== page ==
In Tetraselmis, the cells are usually compressed and the four flagella are located in opposite pairs. They are thick of equal length, shorter than the length of the cell, covered by hairs and scales, and are inserted into an apical cell depression. The flagellar apparatus of Tetraselmis consists of four zig- zag arranged basal bodies associated with microtubular roots and two distinct rhizoplasts. Usually, two dictyosomes are restricted to the region surrounding the basal body complex. The cell is surrounded by a close-fitting periplast of fused scales. A single large chloroplast is present in each cell. The chloroplast is anteriorly lobed, and the posterior part may or may not be lobed, with one pyrenoid and with or without an eyespot. Cells reproduce asexually by simple division within the mother cell commonly forming two daughter cells usually in an inverted position from each other. Sexual reproduction is unknown (Graham & Wilcox 2000).

The genus is divided into four subgenera (Tetraselmis, Prasinocladus, Tetrathele and Parviselmis) containing 25 species (Hori et al. 1982). The identification of the subgenera depends on characteristics that are visible only with an electron microscope (EM), specially the pyrenoid ultrastructure (Hori et al. 1982, 1983, 1986). The described species differ mostly in cell size, cell shape, chloroplast morphology and the presence/ absence and position of the eyespot. Nevertheless, most of these features are not good descriptors, so the taxonomy within the genus is confusing. Ultrastructural features such as flagellar scales and flagellar hairs had been studied by Melkonian (1982), Becker et al. (1990, 1994) and Marin et al. (1993), but no intraspecific variation of flagellar scales has been detected in Tetraselmis. However, Marin et al. (1993) found some intraspecific variation in the flagellar hairs and proposed that this feature may, to some extent, help to clarify the confused taxonomy within the genus when correlated with other ultrastructural and molecular characters.

Recent phylogenetic studies based on SSU rDNA sequences showed that the genus Tetraselmis is monophyletic (Nasare 2002, Lee & Hur 2009, Arora et al. 2013). However, it is striking that very little is known about molecular studies of Tetraselmis at species level.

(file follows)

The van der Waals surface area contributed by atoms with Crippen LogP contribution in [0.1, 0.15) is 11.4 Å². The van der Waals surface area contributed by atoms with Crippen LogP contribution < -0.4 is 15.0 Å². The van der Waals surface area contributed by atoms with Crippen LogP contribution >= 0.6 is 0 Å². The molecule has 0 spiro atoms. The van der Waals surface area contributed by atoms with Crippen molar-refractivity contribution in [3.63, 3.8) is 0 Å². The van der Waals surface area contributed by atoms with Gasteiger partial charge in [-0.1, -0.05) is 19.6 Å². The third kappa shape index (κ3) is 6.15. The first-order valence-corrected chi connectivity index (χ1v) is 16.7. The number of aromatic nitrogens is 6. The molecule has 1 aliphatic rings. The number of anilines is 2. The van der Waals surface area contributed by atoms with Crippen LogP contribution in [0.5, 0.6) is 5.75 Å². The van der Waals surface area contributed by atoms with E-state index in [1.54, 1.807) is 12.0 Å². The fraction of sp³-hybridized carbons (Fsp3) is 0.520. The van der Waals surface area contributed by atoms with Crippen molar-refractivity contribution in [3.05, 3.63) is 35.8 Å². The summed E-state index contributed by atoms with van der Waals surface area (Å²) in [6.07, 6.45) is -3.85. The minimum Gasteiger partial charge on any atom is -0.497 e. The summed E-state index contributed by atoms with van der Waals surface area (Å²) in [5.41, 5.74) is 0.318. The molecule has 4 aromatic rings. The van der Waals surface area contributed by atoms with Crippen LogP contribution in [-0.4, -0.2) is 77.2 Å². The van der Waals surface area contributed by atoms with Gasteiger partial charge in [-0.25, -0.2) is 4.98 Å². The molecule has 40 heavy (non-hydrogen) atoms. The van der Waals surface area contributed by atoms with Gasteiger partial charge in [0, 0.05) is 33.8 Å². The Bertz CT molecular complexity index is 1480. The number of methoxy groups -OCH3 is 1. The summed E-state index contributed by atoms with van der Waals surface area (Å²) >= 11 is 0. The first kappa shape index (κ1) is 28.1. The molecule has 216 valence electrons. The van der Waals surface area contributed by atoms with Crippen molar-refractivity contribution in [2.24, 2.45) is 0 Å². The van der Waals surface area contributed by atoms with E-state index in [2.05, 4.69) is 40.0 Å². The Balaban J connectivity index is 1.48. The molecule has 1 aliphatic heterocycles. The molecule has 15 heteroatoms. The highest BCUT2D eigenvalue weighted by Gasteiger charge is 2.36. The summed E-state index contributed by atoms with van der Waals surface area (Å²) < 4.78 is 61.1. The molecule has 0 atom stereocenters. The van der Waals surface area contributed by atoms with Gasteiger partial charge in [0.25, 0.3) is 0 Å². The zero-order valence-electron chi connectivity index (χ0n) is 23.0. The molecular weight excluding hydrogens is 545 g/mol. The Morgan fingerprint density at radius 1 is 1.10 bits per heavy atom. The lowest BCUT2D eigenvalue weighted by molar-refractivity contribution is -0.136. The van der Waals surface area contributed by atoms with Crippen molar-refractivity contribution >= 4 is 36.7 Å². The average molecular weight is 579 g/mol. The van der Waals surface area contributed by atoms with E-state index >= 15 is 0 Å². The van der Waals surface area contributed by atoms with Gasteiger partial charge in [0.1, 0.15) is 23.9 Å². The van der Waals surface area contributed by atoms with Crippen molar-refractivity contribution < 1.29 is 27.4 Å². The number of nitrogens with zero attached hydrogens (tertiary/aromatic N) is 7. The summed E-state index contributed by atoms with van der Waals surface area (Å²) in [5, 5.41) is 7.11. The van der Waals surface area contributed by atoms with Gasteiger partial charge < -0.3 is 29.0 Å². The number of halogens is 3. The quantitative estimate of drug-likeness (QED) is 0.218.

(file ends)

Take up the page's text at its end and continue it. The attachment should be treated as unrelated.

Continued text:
In Chile, only one record of Tetraselmis suecica (Kylin) Butcher and Tetraselmis tetrathele (West GS) Butcher exist for the coast of Valparaíso (Catalán 1996), but their identification was based mostly on features observed under light microscopy that, considering the current information, raise some doubt about its taxonomic identity. The aim of this study was to characterize three new Chilean strains of Tetraselmis isolated from Dichato and Coliumo (Bío-Bío Region) and Caldera (Atacama Region) using morphological (light microscopy), ultrastructural (transmission and scanning EM) and molecular markers (ITS region sequences and ITS-2 secondary structure) in order to get a better understanding of the distribution of Tetraselmis in Chile. We used the Internal Transcribed Spacers of the rDNA because it is more variable in sequence than the SSU rDNA gene. In addition, the secondary structure of the ITS-2 for detection of complementary base changes (CBC) has often been taken into account when distinguishing between closely related species (Müller et al. 2007). Studies have shown that one CBC in a conserved region of the Helix II or III of the ITS-2 is in most cases associated to an inability for sexual reproduction (Coleman 2007, 2009).



The strains were collected from water samples using the filtrate of a nylon mesh (33 µm diameter). The Coliumo and Caldera strains came from waters close to natural populations of the clam digger Ensis macha Molina, located in Coliumo Bay (36°32’ S; 72°57’ W), and of Argopecten purpuratus Lamarck in Caldera Bay (27°05’ S; 70°82’ W). The Dichato strain was collected from a tank located outside the hatchery of the University of Concepción (36° 33’S; 72° 56’W). Unialgal cultures of the three strains were obtained by either using the Pasteur pipette isolation and washing technique or streaking a drop sample on agar plates (Hoshaw & Rosowski 1973) with f/2 medium (Andersen 2005). Isolated cells were maintained in Walne medium (Andersen 2005). The strains were cultivated at a photon flux density of 15 – 20 µmol m-2 s-1, a temperature of 15 ±2°C and a photoperiod 16:8 (L:D) and maintained in the Microalgal Culture Collection at the University of Concepción (CCM-UDEC) (Concepcion, Chile) (see Table I).